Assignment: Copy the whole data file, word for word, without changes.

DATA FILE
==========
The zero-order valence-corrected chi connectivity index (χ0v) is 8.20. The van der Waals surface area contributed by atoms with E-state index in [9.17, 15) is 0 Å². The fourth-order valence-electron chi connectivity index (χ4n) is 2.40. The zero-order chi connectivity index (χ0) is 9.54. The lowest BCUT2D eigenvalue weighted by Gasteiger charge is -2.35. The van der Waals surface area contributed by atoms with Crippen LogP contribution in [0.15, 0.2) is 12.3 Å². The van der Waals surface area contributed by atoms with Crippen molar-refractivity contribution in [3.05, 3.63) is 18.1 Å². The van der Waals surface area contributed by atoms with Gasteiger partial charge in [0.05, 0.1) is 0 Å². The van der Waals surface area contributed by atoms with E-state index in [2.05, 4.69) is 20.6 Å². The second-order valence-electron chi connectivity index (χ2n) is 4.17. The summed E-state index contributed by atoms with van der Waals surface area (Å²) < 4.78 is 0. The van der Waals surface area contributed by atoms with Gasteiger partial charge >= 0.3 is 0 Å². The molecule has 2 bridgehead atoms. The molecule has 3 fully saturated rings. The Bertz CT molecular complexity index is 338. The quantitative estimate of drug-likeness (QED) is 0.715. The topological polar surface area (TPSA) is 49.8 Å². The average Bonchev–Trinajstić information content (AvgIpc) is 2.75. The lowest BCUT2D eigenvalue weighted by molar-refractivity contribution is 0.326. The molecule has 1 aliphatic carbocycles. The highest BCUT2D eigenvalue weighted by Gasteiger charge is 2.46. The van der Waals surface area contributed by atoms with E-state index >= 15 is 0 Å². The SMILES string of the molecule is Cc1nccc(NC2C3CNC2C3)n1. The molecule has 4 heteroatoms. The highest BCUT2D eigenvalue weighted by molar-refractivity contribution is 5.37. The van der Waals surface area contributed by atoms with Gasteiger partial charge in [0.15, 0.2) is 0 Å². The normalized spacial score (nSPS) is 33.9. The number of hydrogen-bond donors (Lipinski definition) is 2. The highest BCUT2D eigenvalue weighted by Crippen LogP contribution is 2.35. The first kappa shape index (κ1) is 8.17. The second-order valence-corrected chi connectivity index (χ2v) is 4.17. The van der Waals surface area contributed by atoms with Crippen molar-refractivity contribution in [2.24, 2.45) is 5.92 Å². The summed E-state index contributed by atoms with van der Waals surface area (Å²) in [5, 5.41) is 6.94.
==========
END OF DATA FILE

The zero-order valence-corrected chi connectivity index (χ0v) is 8.20. The van der Waals surface area contributed by atoms with E-state index in [9.17, 15) is 0 Å². The fourth-order valence-electron chi connectivity index (χ4n) is 2.40. The zero-order chi connectivity index (χ0) is 9.54. The lowest BCUT2D eigenvalue weighted by Gasteiger charge is -2.35. The van der Waals surface area contributed by atoms with Crippen LogP contribution in [0.15, 0.2) is 12.3 Å². The van der Waals surface area contributed by atoms with Crippen molar-refractivity contribution in [3.05, 3.63) is 18.1 Å². The van der Waals surface area contributed by atoms with Gasteiger partial charge in [0.05, 0.1) is 0 Å². The van der Waals surface area contributed by atoms with E-state index in [2.05, 4.69) is 20.6 Å². The second-order valence-electron chi connectivity index (χ2n) is 4.17. The summed E-state index contributed by atoms with van der Waals surface area (Å²) < 4.78 is 0. The van der Waals surface area contributed by atoms with Gasteiger partial charge >= 0.3 is 0 Å². The molecule has 2 bridgehead atoms. The molecule has 3 fully saturated rings. The Bertz CT molecular complexity index is 338. The quantitative estimate of drug-likeness (QED) is 0.715. The topological polar surface area (TPSA) is 49.8 Å². The average Bonchev–Trinajstić information content (AvgIpc) is 2.75. The lowest BCUT2D eigenvalue weighted by molar-refractivity contribution is 0.326. The molecule has 1 aliphatic carbocycles. The highest BCUT2D eigenvalue weighted by Gasteiger charge is 2.46. The van der Waals surface area contributed by atoms with E-state index >= 15 is 0 Å². The SMILES string of the molecule is Cc1nccc(NC2C3CNC2C3)n1. The molecule has 4 heteroatoms. The highest BCUT2D eigenvalue weighted by molar-refractivity contribution is 5.37. The van der Waals surface area contributed by atoms with Gasteiger partial charge in [0.15, 0.2) is 0 Å². The normalized spacial score (nSPS) is 33.9. The number of hydrogen-bond donors (Lipinski definition) is 2. The highest BCUT2D eigenvalue weighted by Crippen LogP contribution is 2.35. The first kappa shape index (κ1) is 8.17. The second-order valence-corrected chi connectivity index (χ2v) is 4.17. The van der Waals surface area contributed by atoms with Crippen molar-refractivity contribution in [2.24, 2.45) is 5.92 Å². The summed E-state index contributed by atoms with van der Waals surface area (Å²) in [5, 5.41) is 6.94.